On a visit to Foam Brewers in 2016, Haire opened a steel fermentation tank holding a wet-hop ale. Steam rising, he gently picked out a full-cone hop from Kirby Hop Farm in Chateauguay, New York. He pulled the bud apart, revealing fat lupulin glands clinging to the center, the small yellow sacs brimming with essential acids and hop oils. In the same beer, Haire used a blended malt base from Andrew Peterson, owner of Peterson Quality Malt in nearby Monkton. The relationship between brewer and malter continued to grow in the following years, helping to prompt Peterson’s 2019 purchase of Nordic Farms: 600 acres in Charlotte, Vermont, dedicated in large part to growing inputs for Vermont beer production. Along with housing myriad other local businesses — including an oyster farmer and a wood-fire bread bakery — the farm also holds Peterson Quality Malt’s new malt house and land for farming rye, wheat and barley for local breweries. In a state where dairy used to be king, Nordic Farms, once intended for cows, is currently the largest purchase dedicated to growing ingredients for area breweries. For the Vermont economy, this essentially means turning lemons into beer.
Sharing a Piece of the Farm Project
In 2020, Foam Brewers and House of Fermentology will both share a piece of that project.
“Nordic Farms was formerly a defunct, 60,000 square-foot dairy barn on 600 acres of farmland,” said Haire in a February phone call. He had just navigated a winter squall to reach Foam’s second production facility in Hinesburg, garnered in 2018 after demand for Foam exceeded the space on Lake Champlain.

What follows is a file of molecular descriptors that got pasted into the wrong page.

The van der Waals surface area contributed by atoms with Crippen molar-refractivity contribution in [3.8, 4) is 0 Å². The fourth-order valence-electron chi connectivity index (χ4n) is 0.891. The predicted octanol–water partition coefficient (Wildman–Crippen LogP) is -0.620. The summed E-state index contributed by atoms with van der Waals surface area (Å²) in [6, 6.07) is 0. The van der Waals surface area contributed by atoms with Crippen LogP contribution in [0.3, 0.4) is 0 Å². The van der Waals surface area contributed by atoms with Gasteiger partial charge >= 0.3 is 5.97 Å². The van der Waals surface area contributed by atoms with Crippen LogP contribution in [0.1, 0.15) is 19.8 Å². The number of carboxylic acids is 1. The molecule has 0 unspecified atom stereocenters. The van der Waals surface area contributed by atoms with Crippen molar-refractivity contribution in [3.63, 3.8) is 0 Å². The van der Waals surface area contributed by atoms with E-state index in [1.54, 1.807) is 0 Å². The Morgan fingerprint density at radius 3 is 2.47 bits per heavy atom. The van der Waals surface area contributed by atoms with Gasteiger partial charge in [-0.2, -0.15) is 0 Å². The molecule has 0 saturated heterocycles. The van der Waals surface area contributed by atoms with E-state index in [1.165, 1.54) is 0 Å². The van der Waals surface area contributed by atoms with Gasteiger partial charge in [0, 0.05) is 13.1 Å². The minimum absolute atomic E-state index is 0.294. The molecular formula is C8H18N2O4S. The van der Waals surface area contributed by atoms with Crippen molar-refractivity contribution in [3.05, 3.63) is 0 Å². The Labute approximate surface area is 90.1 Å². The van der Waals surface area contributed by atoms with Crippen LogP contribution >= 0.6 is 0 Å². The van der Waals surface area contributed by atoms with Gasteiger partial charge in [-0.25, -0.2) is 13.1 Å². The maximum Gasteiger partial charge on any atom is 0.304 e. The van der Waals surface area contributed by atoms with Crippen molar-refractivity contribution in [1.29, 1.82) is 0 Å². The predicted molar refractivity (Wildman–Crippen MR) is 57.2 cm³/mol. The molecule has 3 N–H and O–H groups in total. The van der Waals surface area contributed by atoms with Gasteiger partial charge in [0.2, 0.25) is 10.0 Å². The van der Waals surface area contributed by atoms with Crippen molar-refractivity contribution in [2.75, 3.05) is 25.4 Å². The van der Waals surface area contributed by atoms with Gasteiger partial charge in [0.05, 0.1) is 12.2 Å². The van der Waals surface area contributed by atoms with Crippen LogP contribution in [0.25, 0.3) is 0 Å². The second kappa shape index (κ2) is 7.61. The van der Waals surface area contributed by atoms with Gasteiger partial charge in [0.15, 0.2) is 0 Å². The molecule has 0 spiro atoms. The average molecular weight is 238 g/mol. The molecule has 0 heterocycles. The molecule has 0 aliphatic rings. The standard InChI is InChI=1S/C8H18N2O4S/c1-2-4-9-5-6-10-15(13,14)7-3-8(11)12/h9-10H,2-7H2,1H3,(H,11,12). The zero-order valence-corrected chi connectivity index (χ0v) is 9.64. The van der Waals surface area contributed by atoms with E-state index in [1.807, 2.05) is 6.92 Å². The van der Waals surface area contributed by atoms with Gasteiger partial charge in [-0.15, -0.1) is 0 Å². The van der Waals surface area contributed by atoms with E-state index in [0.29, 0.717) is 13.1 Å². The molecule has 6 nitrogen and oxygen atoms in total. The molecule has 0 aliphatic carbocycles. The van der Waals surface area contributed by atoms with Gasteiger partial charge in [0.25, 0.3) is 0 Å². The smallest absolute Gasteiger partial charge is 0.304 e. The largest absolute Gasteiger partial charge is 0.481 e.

By May, the Foam team will also open a restaurant called Deep City, with House of Fermentology sharing the space and the taps.
“House of Fermentology was outgrowing its 1,000 square-foot space on Pine Street,” said Haire. “So Bill and I are folding it into Foam.”
On merging House of Fermentology and Foam, Mares is happy. “It’s great,” he said. “[Todd and I] are keeping the trademark. It’s a style based on small-batch production”— in 2019, about 400 bottles a month —“and it always will be. That Foam will always have a House of Fermentology [beer] in their rotation I call a 100 percent success.”
20-Year Friendship Started With Bees, Not Beer
How House of Fermentology and Foam will continue to grow in tandem will likely reflect how Mares and Haire originally met. Their first bond wasn’t beer. It was bees.